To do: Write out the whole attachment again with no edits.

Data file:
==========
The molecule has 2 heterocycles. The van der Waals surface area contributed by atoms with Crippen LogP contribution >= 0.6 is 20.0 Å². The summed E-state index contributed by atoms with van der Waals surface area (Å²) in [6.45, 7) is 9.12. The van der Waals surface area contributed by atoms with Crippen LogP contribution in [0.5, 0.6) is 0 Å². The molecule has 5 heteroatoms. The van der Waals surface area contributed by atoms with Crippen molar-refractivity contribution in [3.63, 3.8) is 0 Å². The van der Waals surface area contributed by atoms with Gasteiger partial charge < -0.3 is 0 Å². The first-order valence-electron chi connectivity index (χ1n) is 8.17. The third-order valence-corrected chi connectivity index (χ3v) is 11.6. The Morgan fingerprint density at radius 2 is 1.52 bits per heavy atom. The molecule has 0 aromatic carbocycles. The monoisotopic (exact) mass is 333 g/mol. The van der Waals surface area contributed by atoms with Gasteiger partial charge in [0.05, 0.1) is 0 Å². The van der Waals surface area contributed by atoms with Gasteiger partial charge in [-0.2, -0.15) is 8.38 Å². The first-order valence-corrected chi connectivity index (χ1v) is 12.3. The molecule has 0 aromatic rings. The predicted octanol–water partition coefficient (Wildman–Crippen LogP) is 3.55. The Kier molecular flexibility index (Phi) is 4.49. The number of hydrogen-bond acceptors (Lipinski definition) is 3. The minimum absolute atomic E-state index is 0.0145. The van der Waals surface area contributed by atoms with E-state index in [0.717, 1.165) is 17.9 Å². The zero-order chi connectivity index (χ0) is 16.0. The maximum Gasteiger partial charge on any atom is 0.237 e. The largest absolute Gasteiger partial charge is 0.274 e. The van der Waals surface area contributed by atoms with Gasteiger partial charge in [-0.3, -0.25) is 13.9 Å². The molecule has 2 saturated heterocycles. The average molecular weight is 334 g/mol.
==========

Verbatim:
The molecule has 2 heterocycles. The van der Waals surface area contributed by atoms with Crippen LogP contribution >= 0.6 is 20.0 Å². The summed E-state index contributed by atoms with van der Waals surface area (Å²) in [6.45, 7) is 9.12. The van der Waals surface area contributed by atoms with Crippen LogP contribution in [0.5, 0.6) is 0 Å². The molecule has 5 heteroatoms. The van der Waals surface area contributed by atoms with Crippen molar-refractivity contribution in [3.63, 3.8) is 0 Å². The van der Waals surface area contributed by atoms with Gasteiger partial charge < -0.3 is 0 Å². The first-order valence-electron chi connectivity index (χ1n) is 8.17. The third-order valence-corrected chi connectivity index (χ3v) is 11.6. The Morgan fingerprint density at radius 2 is 1.52 bits per heavy atom. The molecule has 0 aromatic carbocycles. The monoisotopic (exact) mass is 333 g/mol. The van der Waals surface area contributed by atoms with Gasteiger partial charge in [0.05, 0.1) is 0 Å². The van der Waals surface area contributed by atoms with Gasteiger partial charge in [-0.2, -0.15) is 8.38 Å². The first-order valence-corrected chi connectivity index (χ1v) is 12.3. The molecule has 0 aromatic rings. The predicted octanol–water partition coefficient (Wildman–Crippen LogP) is 3.55. The Kier molecular flexibility index (Phi) is 4.49. The number of hydrogen-bond acceptors (Lipinski definition) is 3. The minimum absolute atomic E-state index is 0.0145. The van der Waals surface area contributed by atoms with E-state index in [0.717, 1.165) is 17.9 Å². The zero-order chi connectivity index (χ0) is 16.0. The maximum Gasteiger partial charge on any atom is 0.237 e. The largest absolute Gasteiger partial charge is 0.274 e. The van der Waals surface area contributed by atoms with Gasteiger partial charge in [-0.3, -0.25) is 13.9 Å². The molecule has 2 saturated heterocycles. The average molecular weight is 334 g/mol.